Jerome Powell and Consumer Price Index (CPI)
Last week, the Chairman of the Federal Reserve, Jerome Powell, addressed the Economic Club of Washington. Traders were eager to hear any comments that would clarify the Federal Open Market Committee (FOMC) meeting or the robust jobs report from the previous week. However, Powell adhered to the FOMC’s viewpoint that the disinflation process has started. More significantly for the markets, Powell indicated that the journey to inflation recovery will be rocky and pointed to the 517,000 jobs added to the economy in January as proof. He also stated that he believes further interest rate hikes will be necessary if the labor market remains strong or inflation remains high.
This week, the US will release its Consumer Price Index (CPI) data for January, with expectations for the headline figure to drop to 6.2% YoY compared to a previous reading of 6.5% YoY and for core CPI to decrease to 5.5% YoY versus 5.7% YoY. If the reading turns out to be stronger than expected, stocks may fall and the US Dollar Index (DXY) may rise on speculation of another rate hike in March.
What’s next for RBA?
Last week, the Reserve Bank of Australia (RBA) increased the overnight rate by 25 basis points to 3.35%, as anticipated. However, what came as a surprise was the warning from the RBA that additional rate hikes might be on the horizon. The board projected that inflation will decline to 4.75% in 2023, but will not reach its target range of 2%-3% until 2025. The board also mentioned that there is a high degree of uncertainty in the outlook. This coming week, Australia will release its Labor Force data, which is expected to show a job increase of 20,000 for January, compared to a decrease of -14,600 in December. The Unemployment Rate is forecasted to remain unchanged at 3.5%.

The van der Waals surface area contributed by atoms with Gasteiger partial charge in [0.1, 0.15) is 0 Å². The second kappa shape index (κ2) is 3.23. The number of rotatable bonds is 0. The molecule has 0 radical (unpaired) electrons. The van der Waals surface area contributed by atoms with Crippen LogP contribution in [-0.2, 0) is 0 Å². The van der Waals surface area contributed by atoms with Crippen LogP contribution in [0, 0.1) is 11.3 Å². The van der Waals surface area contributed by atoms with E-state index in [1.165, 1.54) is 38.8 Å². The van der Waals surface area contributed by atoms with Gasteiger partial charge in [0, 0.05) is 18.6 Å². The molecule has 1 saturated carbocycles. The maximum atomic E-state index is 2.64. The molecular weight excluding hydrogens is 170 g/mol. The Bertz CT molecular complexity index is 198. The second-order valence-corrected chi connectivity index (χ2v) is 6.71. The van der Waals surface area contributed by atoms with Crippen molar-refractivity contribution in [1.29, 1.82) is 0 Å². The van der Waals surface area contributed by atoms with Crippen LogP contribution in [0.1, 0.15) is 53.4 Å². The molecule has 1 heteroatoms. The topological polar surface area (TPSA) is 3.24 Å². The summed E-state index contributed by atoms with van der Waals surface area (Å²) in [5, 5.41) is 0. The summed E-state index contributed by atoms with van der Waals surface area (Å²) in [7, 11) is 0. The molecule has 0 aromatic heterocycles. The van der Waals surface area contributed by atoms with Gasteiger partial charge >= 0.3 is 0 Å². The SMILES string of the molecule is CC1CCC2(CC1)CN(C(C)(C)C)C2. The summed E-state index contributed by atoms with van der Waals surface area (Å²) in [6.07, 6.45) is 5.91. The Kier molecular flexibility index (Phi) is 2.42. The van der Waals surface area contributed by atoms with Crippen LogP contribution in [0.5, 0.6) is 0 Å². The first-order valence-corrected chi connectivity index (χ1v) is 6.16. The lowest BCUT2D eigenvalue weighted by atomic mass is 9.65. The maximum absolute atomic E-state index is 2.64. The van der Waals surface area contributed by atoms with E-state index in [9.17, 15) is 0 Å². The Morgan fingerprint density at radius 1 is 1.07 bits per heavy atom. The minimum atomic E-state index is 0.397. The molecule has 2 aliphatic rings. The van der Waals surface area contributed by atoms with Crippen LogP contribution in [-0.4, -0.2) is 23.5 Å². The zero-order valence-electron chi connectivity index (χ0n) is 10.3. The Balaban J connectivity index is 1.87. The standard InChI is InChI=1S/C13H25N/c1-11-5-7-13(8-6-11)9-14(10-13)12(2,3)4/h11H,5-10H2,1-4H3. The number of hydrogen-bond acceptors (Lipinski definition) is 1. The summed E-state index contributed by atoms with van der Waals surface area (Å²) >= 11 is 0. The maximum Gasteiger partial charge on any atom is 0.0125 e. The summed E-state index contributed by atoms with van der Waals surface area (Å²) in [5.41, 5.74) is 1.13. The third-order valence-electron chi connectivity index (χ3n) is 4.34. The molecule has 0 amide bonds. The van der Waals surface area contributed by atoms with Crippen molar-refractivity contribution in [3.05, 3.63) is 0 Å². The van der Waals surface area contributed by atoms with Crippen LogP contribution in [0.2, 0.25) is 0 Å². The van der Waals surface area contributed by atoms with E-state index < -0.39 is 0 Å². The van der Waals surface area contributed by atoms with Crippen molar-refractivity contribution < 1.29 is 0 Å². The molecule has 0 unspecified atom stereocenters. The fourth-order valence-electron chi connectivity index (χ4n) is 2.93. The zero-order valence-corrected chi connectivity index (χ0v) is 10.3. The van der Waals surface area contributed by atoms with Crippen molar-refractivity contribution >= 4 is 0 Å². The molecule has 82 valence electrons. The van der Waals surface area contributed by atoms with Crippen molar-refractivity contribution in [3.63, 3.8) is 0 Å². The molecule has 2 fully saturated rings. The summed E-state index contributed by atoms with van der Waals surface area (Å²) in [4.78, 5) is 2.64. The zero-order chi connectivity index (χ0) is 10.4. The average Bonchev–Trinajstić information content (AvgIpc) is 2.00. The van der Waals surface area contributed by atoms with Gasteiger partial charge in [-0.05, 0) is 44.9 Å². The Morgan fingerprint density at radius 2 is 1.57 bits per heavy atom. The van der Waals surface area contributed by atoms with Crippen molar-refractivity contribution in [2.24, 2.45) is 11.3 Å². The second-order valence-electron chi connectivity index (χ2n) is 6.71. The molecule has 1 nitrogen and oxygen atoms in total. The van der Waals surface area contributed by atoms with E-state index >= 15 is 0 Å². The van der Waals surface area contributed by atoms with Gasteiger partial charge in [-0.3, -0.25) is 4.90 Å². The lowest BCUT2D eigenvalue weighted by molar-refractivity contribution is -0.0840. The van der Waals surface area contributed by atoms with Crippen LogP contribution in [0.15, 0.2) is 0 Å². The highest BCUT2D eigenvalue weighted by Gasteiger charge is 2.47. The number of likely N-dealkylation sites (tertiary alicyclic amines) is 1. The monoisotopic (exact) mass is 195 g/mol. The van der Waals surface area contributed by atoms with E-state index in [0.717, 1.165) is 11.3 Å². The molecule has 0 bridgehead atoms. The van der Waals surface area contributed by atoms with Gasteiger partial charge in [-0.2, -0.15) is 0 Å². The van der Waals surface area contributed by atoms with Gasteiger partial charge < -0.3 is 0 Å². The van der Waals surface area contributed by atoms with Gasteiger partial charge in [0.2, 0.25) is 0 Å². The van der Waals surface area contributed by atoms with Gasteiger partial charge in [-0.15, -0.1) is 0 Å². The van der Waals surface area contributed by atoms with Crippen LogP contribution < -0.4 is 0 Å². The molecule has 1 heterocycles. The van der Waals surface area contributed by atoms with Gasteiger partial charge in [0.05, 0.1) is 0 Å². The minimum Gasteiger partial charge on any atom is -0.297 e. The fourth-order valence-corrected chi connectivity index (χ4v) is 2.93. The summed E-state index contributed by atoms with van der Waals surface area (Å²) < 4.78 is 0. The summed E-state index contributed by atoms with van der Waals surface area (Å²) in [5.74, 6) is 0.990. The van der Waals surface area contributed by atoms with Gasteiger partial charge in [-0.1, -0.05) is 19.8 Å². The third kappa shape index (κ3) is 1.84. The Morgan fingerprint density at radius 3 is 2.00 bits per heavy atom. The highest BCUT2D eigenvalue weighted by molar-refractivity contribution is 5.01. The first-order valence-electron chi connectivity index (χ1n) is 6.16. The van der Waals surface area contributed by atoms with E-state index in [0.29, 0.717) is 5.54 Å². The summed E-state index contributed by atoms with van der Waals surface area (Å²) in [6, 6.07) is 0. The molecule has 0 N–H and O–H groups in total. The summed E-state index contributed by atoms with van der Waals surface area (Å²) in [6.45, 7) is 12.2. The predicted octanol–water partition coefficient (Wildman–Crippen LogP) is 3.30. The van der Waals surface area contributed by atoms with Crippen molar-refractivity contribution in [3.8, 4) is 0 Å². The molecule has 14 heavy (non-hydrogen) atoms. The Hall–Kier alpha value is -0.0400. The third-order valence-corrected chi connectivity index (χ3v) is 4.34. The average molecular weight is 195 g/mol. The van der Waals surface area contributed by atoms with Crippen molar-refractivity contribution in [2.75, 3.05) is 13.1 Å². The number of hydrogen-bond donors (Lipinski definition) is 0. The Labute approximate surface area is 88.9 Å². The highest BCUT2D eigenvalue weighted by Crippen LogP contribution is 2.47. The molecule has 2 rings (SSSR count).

Who’s the next Governor of BoJ?
Japan is set to announce its official nominees for the Bank of Japan (BoJ) Governor on Tuesday. The current Governor, Kuroda, is set to end his term in April. Initially, BoJ Deputy Governor Amamiya was considered the top pick and the markets favored this choice as it was believed that he would keep the same accommodative monetary policy established by Kuroda.
However, after Amamiya declined the position, it was reported that former BoJ member and professor Ueda will be chosen by Prime Minister Kishida to succeed Kuroda. The announcement caused the yen to strengthen (USD/JPY dropped from 131.57 to 129.79) as Ueda was thought to bring a more tightening policy approach to the BoJ. Nevertheless, these gains were short-lived after Ueda stated that “the Bank of Japan’s current policy is appropriate and monetary easing needs to continue at this point.” Keep an eye out for further developments regarding Ueda’s nomination over the weekend and next week to see if the markets believe he will maintain a dovish stance or adopt a less accommodative approach.